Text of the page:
The Lover's Dictionary - David Levithan

I read several reviews of this book on GoodReads, where the reader just raved about this book.  Perhaps my expectations were a bit too high, but I found myself disappointed at the end.

The structure of this book is its most redeeming quality.  It's written as a series of dictionary entries, as the title suggests, each chapter starting with a word (n. or adj. etc), followed by a sentence to a page and a half of text.  I haven't read any other books with a similar layout, so I did love the book purely for that fact.

The story is narrated by a male narrator, whose name we never learn.  It's told semi-journal style, somewhat like a letter to his former lover, telling the story of their failed relationship (this is NOT a spoiler -- he talks about the first time that he wanted to leave her on approximately page 3).  Perhaps this is why the book didn't resonate with me: it's not very positive.  Levithan does have a good way with words, and puts some beautiful imagery together in the brief snippets of text, but the story doesn't really grab you and take hold.  This may be due to the very short chapters and the fact that the timeline bounces around from chapter to chapter.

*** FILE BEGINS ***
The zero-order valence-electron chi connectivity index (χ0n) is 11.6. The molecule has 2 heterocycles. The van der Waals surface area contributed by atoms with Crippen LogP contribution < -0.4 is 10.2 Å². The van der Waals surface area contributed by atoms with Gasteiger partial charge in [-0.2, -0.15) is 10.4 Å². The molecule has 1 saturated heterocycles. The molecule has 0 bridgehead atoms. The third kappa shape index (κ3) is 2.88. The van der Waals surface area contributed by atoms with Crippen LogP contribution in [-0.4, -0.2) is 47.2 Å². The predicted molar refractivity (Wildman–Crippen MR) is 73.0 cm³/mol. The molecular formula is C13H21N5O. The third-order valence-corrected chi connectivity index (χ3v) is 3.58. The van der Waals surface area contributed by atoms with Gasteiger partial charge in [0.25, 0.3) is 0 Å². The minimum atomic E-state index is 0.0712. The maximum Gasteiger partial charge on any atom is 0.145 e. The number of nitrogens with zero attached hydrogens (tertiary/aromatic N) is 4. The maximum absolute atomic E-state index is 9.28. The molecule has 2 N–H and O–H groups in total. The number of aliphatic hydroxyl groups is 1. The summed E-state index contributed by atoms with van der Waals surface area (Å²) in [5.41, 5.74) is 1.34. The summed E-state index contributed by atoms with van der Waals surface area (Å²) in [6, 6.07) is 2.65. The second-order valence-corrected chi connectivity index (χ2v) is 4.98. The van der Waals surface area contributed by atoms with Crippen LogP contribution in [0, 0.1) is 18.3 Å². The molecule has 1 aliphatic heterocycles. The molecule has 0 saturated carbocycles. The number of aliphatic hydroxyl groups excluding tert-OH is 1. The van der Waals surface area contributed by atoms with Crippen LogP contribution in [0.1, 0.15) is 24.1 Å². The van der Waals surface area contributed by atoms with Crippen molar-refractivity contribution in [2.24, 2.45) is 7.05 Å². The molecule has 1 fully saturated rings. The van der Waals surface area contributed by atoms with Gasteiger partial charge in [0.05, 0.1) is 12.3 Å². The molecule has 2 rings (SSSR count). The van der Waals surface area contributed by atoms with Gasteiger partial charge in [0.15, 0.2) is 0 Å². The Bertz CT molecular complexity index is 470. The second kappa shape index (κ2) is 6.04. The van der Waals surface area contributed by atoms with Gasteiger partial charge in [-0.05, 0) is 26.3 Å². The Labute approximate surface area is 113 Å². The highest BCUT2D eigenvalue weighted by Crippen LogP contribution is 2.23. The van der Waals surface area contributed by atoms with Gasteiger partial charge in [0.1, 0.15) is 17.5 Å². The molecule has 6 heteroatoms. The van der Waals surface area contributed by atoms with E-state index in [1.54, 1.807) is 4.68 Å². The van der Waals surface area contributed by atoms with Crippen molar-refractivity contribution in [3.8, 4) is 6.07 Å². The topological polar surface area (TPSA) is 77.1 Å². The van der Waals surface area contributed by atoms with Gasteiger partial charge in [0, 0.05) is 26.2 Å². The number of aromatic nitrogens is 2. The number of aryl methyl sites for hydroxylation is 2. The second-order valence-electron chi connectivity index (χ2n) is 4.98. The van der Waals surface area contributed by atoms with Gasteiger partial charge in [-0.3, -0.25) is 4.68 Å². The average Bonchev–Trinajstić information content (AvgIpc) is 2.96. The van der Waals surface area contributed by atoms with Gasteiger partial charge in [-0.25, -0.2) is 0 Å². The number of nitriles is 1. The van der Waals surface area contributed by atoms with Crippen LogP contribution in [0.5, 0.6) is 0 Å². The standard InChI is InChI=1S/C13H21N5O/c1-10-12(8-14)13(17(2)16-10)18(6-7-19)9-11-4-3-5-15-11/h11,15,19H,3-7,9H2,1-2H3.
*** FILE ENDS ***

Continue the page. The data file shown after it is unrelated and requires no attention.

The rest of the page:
On the whole, the book was okay.  I may give Levithan a second chance because I did like his writing style, just not the content of this story.  If anyone's read a good Levithan novel, let me know in the comments section!


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